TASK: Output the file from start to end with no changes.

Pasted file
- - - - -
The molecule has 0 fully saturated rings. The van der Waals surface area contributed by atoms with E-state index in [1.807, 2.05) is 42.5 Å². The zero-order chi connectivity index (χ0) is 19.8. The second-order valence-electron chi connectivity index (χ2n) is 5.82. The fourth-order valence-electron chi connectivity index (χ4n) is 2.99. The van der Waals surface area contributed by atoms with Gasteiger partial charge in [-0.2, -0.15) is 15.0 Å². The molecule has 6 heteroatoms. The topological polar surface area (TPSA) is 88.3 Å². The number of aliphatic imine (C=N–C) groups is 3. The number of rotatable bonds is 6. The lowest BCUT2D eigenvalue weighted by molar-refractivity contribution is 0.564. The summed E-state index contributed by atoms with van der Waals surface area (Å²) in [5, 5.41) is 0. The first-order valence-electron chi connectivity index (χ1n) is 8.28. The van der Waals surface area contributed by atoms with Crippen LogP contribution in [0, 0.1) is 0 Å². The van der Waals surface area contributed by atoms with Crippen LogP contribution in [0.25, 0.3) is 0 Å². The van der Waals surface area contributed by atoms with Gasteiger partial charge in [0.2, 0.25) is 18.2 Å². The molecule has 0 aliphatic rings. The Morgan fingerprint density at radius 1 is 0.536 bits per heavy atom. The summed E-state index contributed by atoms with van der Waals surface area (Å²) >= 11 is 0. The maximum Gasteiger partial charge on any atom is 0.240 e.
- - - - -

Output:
The molecule has 0 fully saturated rings. The van der Waals surface area contributed by atoms with E-state index in [1.807, 2.05) is 42.5 Å². The zero-order chi connectivity index (χ0) is 19.8. The second-order valence-electron chi connectivity index (χ2n) is 5.82. The fourth-order valence-electron chi connectivity index (χ4n) is 2.99. The van der Waals surface area contributed by atoms with Gasteiger partial charge in [-0.2, -0.15) is 15.0 Å². The molecule has 6 heteroatoms. The topological polar surface area (TPSA) is 88.3 Å². The number of aliphatic imine (C=N–C) groups is 3. The number of rotatable bonds is 6. The lowest BCUT2D eigenvalue weighted by molar-refractivity contribution is 0.564. The summed E-state index contributed by atoms with van der Waals surface area (Å²) in [5, 5.41) is 0. The first-order valence-electron chi connectivity index (χ1n) is 8.28. The van der Waals surface area contributed by atoms with Crippen LogP contribution in [0, 0.1) is 0 Å². The van der Waals surface area contributed by atoms with Crippen LogP contribution in [0.25, 0.3) is 0 Å². The van der Waals surface area contributed by atoms with Gasteiger partial charge in [0.2, 0.25) is 18.2 Å². The molecule has 0 aliphatic rings. The Morgan fingerprint density at radius 1 is 0.536 bits per heavy atom. The summed E-state index contributed by atoms with van der Waals surface area (Å²) >= 11 is 0. The maximum Gasteiger partial charge on any atom is 0.240 e.